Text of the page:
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A paradox is an apparent contradiction that is actually true. In this case, one would not expect the speaker to say large parties are intimate. Most of us would associate large parties with a sense of anonymity and shallowness, in that there would be too many people to develop any kind of intimacy. But here the speaker is saying the opposite. In this case, small parties offer no privacy, but at a large party one can slip away unnoticed for wanted intimacy. At a small party, people are essentially forced to interact and everyone is exposed. But at a large party, smaller groups and pairs can have the privacy they desire.
A paradox is an apparent contradiction which turns out to be true. For example, the Bible says in order to be a king one must become a servant, and in order to become rich one must first be poor. Both of these statements appear to be contradictions; however, they are truthful in their meaning, if not in their form. In this quote from The Great Gatsby, Jordan uses a paradox to comment on how much unexpected privacy there is in a large gathering--because one can easily get lost in a crowd, deliberately or not, and no one would notice--thus the intimacy. In a small, more traditionally intimate gathering, everyone notices everyone, and all actions are inevitably scrutinized--or at least noticed. No privacy. She's right, of course, but her words don't seem to be true, logically:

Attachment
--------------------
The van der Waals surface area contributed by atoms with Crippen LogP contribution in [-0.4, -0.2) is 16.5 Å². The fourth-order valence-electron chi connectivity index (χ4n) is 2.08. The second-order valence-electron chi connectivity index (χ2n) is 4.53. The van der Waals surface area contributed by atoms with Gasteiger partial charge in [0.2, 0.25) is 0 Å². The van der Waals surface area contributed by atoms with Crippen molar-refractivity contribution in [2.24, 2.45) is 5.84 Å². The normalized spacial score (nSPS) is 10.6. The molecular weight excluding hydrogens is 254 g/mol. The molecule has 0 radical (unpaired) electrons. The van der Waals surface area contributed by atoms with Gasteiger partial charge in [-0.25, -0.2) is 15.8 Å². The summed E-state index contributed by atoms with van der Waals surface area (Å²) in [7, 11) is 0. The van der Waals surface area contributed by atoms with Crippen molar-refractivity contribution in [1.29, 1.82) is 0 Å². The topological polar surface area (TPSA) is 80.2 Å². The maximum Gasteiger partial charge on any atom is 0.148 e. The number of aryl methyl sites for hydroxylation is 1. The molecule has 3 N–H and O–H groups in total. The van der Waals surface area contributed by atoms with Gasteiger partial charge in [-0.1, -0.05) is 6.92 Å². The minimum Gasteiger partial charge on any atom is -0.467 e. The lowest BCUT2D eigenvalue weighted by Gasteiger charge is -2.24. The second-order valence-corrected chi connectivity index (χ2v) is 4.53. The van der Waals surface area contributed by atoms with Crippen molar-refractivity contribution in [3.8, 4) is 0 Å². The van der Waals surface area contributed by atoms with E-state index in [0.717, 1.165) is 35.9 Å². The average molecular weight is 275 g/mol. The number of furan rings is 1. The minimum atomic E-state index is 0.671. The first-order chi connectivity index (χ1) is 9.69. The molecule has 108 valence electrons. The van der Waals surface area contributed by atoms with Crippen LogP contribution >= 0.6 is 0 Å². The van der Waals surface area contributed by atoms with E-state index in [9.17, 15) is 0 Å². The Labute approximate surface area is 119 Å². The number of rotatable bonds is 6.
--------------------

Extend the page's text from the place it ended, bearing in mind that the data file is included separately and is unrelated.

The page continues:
"And I like large parties. They're so intimate. At small parties there isn't any privacy."
We typically think of small parties as being intimate and large parties as being personal. This kind of reversal is what makes a paradox work.
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